Wildlife photographer raises urgent funds to protect African ecosystems

Famous American photographer and storyteller Drew Doggett helps create space for hope this holiday season by raising awareness and raising funds for Space for Giants, a conservation charity.

For every donation made to the campaign, Space for Giants will send donors a digital copy of Drew’s amazing Mighty Tusker image as a thank you and as a reminder of the impact we can have when we work together.

The funds will help prevent human-elephant conflict in Kenya. As elephants and humans coexist in increasingly small spaces, the need for coexistence between humans and elephants only intensifies. By building electric fences along important conservation areas, the association is not only creating safe spaces for farmers, but also for elephants.

Drew’s striking elephant image, called Mighty Tusker, features one of the largest remaining tusked elephants on the planet against the epic backdrop of Kilimanjaro.

Here Drew tells The independent how he captured the amazing photo:

What made you decide to become a photographer and storyteller?

It was a personal revelation when I realized that I could combine my love of travel, exploration, all that is wild, and learning about new cultures in one career – that of photography.

After my first expedition to the Himalayas to visit the isolated people of Humla, I was hooked. From that moment on, I knew that I would dedicate my life to telling stories through my photography and my films. I feel a responsibility towards my subjects which pushes me to continue; it’s a huge privilege to be able to do this job.

Can you tell us about your work and how it all started?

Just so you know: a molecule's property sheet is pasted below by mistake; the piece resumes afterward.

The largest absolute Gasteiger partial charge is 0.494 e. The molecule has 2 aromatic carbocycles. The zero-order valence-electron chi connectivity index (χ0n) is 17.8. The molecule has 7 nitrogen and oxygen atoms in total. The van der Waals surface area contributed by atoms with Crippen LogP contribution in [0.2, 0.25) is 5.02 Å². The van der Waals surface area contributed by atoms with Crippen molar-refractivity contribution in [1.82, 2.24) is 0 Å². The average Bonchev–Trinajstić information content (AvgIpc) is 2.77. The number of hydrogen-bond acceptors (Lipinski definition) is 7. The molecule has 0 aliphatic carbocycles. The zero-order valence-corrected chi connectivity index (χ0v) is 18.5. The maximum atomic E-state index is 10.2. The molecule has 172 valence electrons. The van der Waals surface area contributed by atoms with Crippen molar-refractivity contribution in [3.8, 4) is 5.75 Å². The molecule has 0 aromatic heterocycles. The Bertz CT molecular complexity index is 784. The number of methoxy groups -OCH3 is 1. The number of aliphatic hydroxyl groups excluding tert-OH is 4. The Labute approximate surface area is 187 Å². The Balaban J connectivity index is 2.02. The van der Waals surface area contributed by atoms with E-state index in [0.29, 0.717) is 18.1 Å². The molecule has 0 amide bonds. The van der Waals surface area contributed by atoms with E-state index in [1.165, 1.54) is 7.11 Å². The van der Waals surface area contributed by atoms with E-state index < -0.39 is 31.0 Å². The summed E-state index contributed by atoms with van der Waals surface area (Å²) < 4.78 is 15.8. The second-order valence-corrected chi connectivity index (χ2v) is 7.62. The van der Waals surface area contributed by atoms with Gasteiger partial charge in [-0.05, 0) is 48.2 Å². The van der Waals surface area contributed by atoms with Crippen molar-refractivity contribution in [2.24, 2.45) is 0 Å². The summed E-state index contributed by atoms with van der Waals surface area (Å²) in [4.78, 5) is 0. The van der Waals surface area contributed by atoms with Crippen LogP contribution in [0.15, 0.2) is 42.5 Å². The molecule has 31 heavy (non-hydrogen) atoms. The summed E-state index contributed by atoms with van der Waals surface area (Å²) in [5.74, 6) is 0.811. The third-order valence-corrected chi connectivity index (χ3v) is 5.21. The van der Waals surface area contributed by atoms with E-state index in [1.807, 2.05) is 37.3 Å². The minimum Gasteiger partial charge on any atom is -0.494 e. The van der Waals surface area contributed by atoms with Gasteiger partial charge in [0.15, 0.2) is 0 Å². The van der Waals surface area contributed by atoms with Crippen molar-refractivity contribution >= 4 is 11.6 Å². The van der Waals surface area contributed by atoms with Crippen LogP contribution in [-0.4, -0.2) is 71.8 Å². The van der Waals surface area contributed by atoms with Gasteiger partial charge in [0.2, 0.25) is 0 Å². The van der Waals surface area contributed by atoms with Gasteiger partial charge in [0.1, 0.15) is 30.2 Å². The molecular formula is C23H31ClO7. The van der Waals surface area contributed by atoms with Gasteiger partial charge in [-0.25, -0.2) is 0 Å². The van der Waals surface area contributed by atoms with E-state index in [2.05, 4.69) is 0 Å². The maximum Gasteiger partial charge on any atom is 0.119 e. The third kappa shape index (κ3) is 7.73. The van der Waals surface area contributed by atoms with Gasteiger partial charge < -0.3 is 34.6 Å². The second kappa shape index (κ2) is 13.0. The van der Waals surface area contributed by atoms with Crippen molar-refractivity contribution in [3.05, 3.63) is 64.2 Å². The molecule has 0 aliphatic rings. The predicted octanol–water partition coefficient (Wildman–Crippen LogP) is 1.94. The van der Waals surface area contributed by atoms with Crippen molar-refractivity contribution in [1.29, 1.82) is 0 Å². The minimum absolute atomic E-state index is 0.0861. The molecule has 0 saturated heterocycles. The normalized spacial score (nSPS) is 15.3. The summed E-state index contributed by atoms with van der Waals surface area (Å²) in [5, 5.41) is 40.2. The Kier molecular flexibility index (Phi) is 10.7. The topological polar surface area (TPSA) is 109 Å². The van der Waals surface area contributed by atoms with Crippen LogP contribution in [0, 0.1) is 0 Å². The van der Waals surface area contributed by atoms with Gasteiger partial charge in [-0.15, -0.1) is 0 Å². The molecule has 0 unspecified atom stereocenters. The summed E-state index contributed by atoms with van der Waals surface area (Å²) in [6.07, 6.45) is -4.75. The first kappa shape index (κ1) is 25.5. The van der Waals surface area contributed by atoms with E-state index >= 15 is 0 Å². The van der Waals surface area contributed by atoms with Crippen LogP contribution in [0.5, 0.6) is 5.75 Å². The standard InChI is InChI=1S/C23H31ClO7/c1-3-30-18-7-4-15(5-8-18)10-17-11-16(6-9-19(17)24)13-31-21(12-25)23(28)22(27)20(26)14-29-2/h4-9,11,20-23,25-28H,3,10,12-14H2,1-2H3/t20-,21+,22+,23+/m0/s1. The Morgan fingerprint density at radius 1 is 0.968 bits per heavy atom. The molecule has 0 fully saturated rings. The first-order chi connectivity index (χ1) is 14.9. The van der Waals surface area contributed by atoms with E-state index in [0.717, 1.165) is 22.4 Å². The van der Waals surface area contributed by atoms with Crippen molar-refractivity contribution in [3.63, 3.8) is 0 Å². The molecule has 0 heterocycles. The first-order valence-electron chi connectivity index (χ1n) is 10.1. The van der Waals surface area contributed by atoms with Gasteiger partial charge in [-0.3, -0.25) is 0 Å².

My initial interest in the medium of photography came at a young age. My father was an architect and hobbyist photographer, which sparked my love for the camera. In high school, I discovered the energizing abilities of photography, whether in the darkroom or in the world.

My first experience in professional photography was helping local portrait photographers during my college days and then after my fashion degree in New York City. For six years, I assisted the best fashion photographers, which gave me the technical knowledge and know-how I needed for my own practice.

My trip to the Himalayas – my first of my own artistic accord – turned out to be the exact solution my creative mind was looking for. Since then, I have traveled the world in search of the most extraordinary subjects.

What landscapes do you imagine when you think of the most special spaces in your life?

I could probably spend my life in Africa. From the diversity of wildlife there to the warmth of the people I have been fortunate enough to meet, I can’t think of a place closer to my heart. Some of my favorite recent memories include the Ilkisisusiu pride photograph of around 20 lions in the Naboisho reserve bordering the Mara, or the Virunga trek for mountain gorillas. I was also fortunate enough to spend time with the incredibly welcoming Rendille people near the Chalbi Desert in Kenya. What made each of these expeditions so special to me were the raw, untouched environments and the relationship each of these subjects had with our Earth; they work at Mother Nature’s rhythms, not against them.

Sable Island is also a place close to my heart. This tiny 13 square mile strip nestled in the Atlantic is home to just one tough, miraculous breed of all the wild horses I have been fortunate enough to document over the past decade. I have created an entire body of works dedicated to their existence, as well as an award-winning short film and a recently published book titled “Wild: The Legendary Horses of Sable Island” with a preface by my hero Dr. Jane Goodall, DBE .

Can you tell us a bit about the photo that appears in the campaign?